Nobody could have expected the last four months to pan out the way they did (unless you’ve read Dean Koontz’s novel, The Eyes of Darkness) and many people would have deemed it almost impossible to stay at home with very little face-to-face interaction for three months straight. But here we are, the days often merging into one and the time has somehow managed to escape us.
For many people across the UK, the news released today (June 23rd) that pubs are allowed to open again will be like announcing a four-day working week. Long overdue and welcomed by the masses. There are, however, thousands of people who have dealt with isolation and lockdown as if it were any other day, week or even year. That’s not to say that there are thousands of introverts out there silently welcoming the curfew with open arms but that there are thousands of elderly and disabled people who cope with a similar pace of life and social engagement, day in, day out, without the glimmer of hope that restrictions will soon be eased.
I have been a quadriplegic for three years now, two years spent living at home from a wheelchair. Originally, when I was first given my discharge date from hospital, I was scared to go home as I pictured myself living out of a single room and barely able to manoeuvre through the tight corridors. I was scared of missing all of the accessible facilities that the spinal unit had to offer. In truth, it was as if I entered a very surreal, yet definitely real version of lockdown as soon as I moved back home, two years ago. This was, however, simply a mindset that I had wrongly backed myself into, partly owing to the fact that I was still in a large, rickety wheelchair that didn’t support me in the right areas and partly because my mind was unable to rest because most other aspects of my life needed addressing in some form or another. However, once I had finally taken receipt of my lightweight, rigid-frame wheelchair and I had begun to look at adapted motor vehicles, I was starting to see the positives that the future held.
The same can be said of this global pandemic: I have concentrated on what I can do instead of what I wish I could do. I have occupied myself with a much stricter workout routine, I’ve started a blog and spent valuable hours in the sun, tending to the garden I am lucky enough to have, germinating tomato, pepper and wildflower seeds. I could often be found leaning forward on the verge of tipping forward, sprouted seeds all over my shoes and soil under every finger nail. I’d be using a spoon to dig too, as a trowel is too big and heavy to handle properly.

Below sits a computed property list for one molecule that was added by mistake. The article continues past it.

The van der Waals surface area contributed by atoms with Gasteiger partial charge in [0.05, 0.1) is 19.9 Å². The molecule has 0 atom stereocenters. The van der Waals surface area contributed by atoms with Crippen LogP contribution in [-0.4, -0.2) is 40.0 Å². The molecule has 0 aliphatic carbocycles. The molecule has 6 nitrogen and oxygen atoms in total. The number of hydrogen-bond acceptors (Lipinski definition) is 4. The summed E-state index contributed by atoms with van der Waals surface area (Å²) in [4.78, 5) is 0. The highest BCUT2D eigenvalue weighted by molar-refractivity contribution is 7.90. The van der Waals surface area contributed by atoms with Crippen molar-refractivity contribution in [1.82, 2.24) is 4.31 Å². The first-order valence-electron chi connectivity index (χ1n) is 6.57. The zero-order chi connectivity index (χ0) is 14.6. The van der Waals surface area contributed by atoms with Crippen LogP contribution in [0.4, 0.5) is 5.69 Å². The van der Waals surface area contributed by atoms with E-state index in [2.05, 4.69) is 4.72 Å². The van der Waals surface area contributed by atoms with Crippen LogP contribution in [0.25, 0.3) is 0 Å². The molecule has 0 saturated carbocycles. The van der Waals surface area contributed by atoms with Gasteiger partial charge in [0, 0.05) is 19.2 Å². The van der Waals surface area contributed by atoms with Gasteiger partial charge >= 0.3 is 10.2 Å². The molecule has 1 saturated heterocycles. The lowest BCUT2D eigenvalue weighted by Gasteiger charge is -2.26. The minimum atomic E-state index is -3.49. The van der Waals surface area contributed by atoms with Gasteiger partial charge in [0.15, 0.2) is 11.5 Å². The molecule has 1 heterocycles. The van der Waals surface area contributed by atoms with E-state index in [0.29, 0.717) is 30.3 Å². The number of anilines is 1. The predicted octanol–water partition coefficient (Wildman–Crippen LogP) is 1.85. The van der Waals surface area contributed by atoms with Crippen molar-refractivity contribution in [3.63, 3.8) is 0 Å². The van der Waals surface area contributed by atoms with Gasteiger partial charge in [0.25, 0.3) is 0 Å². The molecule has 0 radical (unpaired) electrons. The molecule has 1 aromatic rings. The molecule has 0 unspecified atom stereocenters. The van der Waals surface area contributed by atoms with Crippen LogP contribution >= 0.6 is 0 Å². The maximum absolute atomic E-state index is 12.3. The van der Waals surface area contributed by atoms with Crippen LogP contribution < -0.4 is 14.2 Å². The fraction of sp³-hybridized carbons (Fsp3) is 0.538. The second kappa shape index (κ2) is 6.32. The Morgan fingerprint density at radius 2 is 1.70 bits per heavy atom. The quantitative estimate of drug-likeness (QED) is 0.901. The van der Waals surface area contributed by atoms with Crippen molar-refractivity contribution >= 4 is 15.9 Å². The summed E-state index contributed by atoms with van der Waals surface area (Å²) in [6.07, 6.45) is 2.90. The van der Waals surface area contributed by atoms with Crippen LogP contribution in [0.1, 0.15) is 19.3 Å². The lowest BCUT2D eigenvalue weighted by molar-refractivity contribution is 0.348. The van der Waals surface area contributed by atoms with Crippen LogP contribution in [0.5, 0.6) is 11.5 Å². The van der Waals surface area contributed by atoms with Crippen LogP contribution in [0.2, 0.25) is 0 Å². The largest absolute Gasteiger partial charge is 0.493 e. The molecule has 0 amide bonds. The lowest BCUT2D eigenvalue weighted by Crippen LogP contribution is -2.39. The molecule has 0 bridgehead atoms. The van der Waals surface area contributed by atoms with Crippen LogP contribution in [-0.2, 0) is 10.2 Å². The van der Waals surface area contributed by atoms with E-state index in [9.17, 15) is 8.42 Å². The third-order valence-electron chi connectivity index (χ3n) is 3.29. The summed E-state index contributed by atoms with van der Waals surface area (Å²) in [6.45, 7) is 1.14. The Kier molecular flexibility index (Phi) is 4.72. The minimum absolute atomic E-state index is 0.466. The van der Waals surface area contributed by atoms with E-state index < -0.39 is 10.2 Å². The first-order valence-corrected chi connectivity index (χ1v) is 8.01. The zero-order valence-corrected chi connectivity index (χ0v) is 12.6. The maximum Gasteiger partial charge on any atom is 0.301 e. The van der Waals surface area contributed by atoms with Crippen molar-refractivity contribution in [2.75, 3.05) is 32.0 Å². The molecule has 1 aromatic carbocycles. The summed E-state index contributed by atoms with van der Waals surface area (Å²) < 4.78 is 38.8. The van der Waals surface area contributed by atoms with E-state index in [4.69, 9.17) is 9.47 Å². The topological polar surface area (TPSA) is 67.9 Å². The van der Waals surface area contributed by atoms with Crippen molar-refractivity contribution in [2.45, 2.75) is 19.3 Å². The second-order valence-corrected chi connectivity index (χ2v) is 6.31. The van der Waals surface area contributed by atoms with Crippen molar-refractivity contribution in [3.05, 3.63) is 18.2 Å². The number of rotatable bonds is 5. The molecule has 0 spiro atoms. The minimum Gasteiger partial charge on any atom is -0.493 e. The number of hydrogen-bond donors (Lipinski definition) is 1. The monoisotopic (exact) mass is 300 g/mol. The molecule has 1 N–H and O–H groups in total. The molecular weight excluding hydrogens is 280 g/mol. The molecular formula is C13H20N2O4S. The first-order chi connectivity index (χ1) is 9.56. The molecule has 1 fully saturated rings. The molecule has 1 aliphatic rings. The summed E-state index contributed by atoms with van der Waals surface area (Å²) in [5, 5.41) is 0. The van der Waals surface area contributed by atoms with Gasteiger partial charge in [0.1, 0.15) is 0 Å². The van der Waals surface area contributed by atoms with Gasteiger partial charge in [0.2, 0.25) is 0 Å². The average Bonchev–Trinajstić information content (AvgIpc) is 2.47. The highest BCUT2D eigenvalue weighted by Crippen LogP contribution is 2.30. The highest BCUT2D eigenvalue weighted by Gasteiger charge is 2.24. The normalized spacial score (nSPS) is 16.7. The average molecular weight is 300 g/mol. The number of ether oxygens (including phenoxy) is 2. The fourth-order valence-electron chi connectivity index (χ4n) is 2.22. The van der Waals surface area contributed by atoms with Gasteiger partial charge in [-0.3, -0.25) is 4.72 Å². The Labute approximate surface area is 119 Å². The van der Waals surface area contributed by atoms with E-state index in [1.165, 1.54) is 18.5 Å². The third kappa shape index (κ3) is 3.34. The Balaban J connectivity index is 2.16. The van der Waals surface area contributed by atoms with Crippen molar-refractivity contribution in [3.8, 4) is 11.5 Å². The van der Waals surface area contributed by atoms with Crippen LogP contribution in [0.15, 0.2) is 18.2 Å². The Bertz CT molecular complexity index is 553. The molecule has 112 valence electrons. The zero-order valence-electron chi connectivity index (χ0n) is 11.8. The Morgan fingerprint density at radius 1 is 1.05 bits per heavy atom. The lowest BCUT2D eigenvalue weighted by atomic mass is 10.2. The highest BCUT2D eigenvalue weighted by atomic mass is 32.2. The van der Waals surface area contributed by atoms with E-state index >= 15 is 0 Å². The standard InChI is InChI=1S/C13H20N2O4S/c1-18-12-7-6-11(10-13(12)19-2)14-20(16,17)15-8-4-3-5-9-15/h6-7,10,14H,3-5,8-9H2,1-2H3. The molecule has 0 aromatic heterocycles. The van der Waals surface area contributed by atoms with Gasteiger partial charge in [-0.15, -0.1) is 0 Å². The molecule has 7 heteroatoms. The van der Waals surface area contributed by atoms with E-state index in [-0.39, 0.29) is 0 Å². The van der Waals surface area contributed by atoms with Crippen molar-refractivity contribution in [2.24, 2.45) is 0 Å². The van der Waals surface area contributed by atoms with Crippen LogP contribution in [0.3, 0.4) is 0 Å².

My blog, www.livingwithparalysis.co.uk, was a way of managing some of my free time during lockdown. I believe like all SCI survivors or survivors of traumatic, life-changing events that I have been through a lot, and I wanted to share some of my experiences with others.
The global lockdown has put everybody in the same boat; for the first time since my injury I’ve felt like I’m not missing out. Family and friends are contacting one another more regularly and hosting online virtual quizzes. I’ve seen more of my mum’s forehead and kitchen ceiling during this pandemic than I ever have! I feel people have once again started appreciating the smaller things in life and generally become friendlier.
Hopefully, the stricter lockdown workout routine that I have put myself through will allow me to achieve more in the future. I can’t wait to get back to my local wheelchair-accessible gym, Matt Hampson’s Get Busy Living Centre, and start attending physio and gym sessions once again. The unforeseeable onset of lockdown did have one small bonus: it allowed me to temporarily dodge a bullet because while attending a physio session at the centre, I had agreed to attend weekly, wheelchair rugby sessions in Leicester, UK. Two years ago, very early on in my rehabilitation, I was exposed to a wheelchair rugby training session, the noises of the impacts still giving me shivers today. As soon as the second wave of lockdown is lifted in Leicester, not only am I going to need to adjust to going out in public again but I’m going to be a sitting duck getting battered by lads who haven’t played their favourite game in four months!
I’m also looking forward to booking a session with an accessible flight school, taking to the controls of a Piper Warrior, a single-engined, light aircraft, for a 30-minute flight. I’m especially looking forward to this experience as even before my accident I couldn’t think of a better feeling of freedom. In my eyes it is quite possibly the most fun you could have while seated. Is there a better way of celebrating the end of lockdown? I also aim to one day ride an adapted motorbike, but there are aspects of my injury that I’d need to manage first, like my muscle tone and spasms; flying (touch wood) should be easier to achieve, as I’d be strapped into the seat and a spasm through my torso should be easier to deal with. That’s my theory anyway!
All in all, lockdown has reduced everybody’s abilities, disabled or not, but it has also made people realise the fundamentals in life and reignited their ability to dream. Long may this mindset last!